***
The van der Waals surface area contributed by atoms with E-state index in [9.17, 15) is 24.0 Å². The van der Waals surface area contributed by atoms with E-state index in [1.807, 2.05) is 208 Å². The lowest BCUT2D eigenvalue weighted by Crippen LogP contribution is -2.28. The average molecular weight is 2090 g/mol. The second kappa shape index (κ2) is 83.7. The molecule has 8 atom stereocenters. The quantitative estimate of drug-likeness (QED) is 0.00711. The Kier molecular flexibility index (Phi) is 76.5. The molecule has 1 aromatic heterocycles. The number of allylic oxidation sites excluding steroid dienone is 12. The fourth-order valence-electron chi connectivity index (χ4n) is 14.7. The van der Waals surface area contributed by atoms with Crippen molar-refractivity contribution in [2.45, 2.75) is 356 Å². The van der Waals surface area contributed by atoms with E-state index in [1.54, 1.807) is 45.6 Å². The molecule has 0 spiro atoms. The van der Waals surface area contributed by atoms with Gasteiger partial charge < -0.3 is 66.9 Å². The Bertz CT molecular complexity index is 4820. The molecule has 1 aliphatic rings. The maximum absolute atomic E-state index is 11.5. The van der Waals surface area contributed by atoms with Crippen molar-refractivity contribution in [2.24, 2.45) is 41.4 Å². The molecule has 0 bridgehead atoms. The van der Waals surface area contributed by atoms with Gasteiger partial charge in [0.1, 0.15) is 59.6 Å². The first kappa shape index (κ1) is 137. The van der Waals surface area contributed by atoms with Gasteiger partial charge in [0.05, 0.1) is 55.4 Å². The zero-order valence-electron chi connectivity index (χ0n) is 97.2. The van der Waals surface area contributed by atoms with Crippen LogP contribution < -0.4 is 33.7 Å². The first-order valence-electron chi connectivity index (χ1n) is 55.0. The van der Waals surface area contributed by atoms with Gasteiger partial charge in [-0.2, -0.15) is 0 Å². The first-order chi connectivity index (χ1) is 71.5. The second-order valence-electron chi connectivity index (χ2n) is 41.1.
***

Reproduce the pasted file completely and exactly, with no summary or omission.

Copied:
The van der Waals surface area contributed by atoms with E-state index in [9.17, 15) is 24.0 Å². The van der Waals surface area contributed by atoms with E-state index in [1.807, 2.05) is 208 Å². The lowest BCUT2D eigenvalue weighted by Crippen LogP contribution is -2.28. The average molecular weight is 2090 g/mol. The second kappa shape index (κ2) is 83.7. The molecule has 8 atom stereocenters. The quantitative estimate of drug-likeness (QED) is 0.00711. The Kier molecular flexibility index (Phi) is 76.5. The molecule has 1 aromatic heterocycles. The number of allylic oxidation sites excluding steroid dienone is 12. The fourth-order valence-electron chi connectivity index (χ4n) is 14.7. The van der Waals surface area contributed by atoms with Crippen molar-refractivity contribution in [2.45, 2.75) is 356 Å². The van der Waals surface area contributed by atoms with E-state index in [1.54, 1.807) is 45.6 Å². The molecule has 0 spiro atoms. The van der Waals surface area contributed by atoms with Gasteiger partial charge < -0.3 is 66.9 Å². The Bertz CT molecular complexity index is 4820. The molecule has 1 aliphatic rings. The maximum absolute atomic E-state index is 11.5. The van der Waals surface area contributed by atoms with Crippen molar-refractivity contribution in [2.24, 2.45) is 41.4 Å². The molecule has 0 bridgehead atoms. The van der Waals surface area contributed by atoms with Gasteiger partial charge in [0.1, 0.15) is 59.6 Å². The first kappa shape index (κ1) is 137. The van der Waals surface area contributed by atoms with Gasteiger partial charge in [0.05, 0.1) is 55.4 Å². The zero-order valence-electron chi connectivity index (χ0n) is 97.2. The van der Waals surface area contributed by atoms with Crippen LogP contribution < -0.4 is 33.7 Å². The first-order valence-electron chi connectivity index (χ1n) is 55.0. The van der Waals surface area contributed by atoms with Gasteiger partial charge in [-0.2, -0.15) is 0 Å². The first-order chi connectivity index (χ1) is 71.5. The second-order valence-electron chi connectivity index (χ2n) is 41.1.